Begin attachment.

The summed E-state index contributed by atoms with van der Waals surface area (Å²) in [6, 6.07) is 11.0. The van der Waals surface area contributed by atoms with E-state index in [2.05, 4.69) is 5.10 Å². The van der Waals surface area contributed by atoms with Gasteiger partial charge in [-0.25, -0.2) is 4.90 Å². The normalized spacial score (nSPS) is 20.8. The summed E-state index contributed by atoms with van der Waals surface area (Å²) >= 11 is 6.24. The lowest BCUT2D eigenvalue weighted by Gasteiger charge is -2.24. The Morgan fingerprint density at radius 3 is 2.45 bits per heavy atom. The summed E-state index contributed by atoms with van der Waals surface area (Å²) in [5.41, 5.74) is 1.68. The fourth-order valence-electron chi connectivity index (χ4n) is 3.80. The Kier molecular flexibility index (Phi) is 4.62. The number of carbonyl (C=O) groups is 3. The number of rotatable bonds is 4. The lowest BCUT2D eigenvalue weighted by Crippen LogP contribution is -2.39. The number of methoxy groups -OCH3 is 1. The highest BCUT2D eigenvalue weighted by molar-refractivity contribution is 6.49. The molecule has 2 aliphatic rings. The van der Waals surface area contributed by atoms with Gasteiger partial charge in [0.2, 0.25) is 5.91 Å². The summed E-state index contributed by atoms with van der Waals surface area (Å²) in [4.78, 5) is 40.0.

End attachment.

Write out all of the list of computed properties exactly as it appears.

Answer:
The summed E-state index contributed by atoms with van der Waals surface area (Å²) in [6, 6.07) is 11.0. The van der Waals surface area contributed by atoms with E-state index in [2.05, 4.69) is 5.10 Å². The van der Waals surface area contributed by atoms with Gasteiger partial charge in [-0.25, -0.2) is 4.90 Å². The normalized spacial score (nSPS) is 20.8. The summed E-state index contributed by atoms with van der Waals surface area (Å²) >= 11 is 6.24. The lowest BCUT2D eigenvalue weighted by Gasteiger charge is -2.24. The Morgan fingerprint density at radius 3 is 2.45 bits per heavy atom. The summed E-state index contributed by atoms with van der Waals surface area (Å²) in [5.41, 5.74) is 1.68. The fourth-order valence-electron chi connectivity index (χ4n) is 3.80. The Kier molecular flexibility index (Phi) is 4.62. The number of carbonyl (C=O) groups is 3. The number of rotatable bonds is 4. The lowest BCUT2D eigenvalue weighted by Crippen LogP contribution is -2.39. The number of methoxy groups -OCH3 is 1. The highest BCUT2D eigenvalue weighted by molar-refractivity contribution is 6.49. The molecule has 2 aliphatic rings. The van der Waals surface area contributed by atoms with Gasteiger partial charge in [0.2, 0.25) is 5.91 Å². The summed E-state index contributed by atoms with van der Waals surface area (Å²) in [4.78, 5) is 40.0.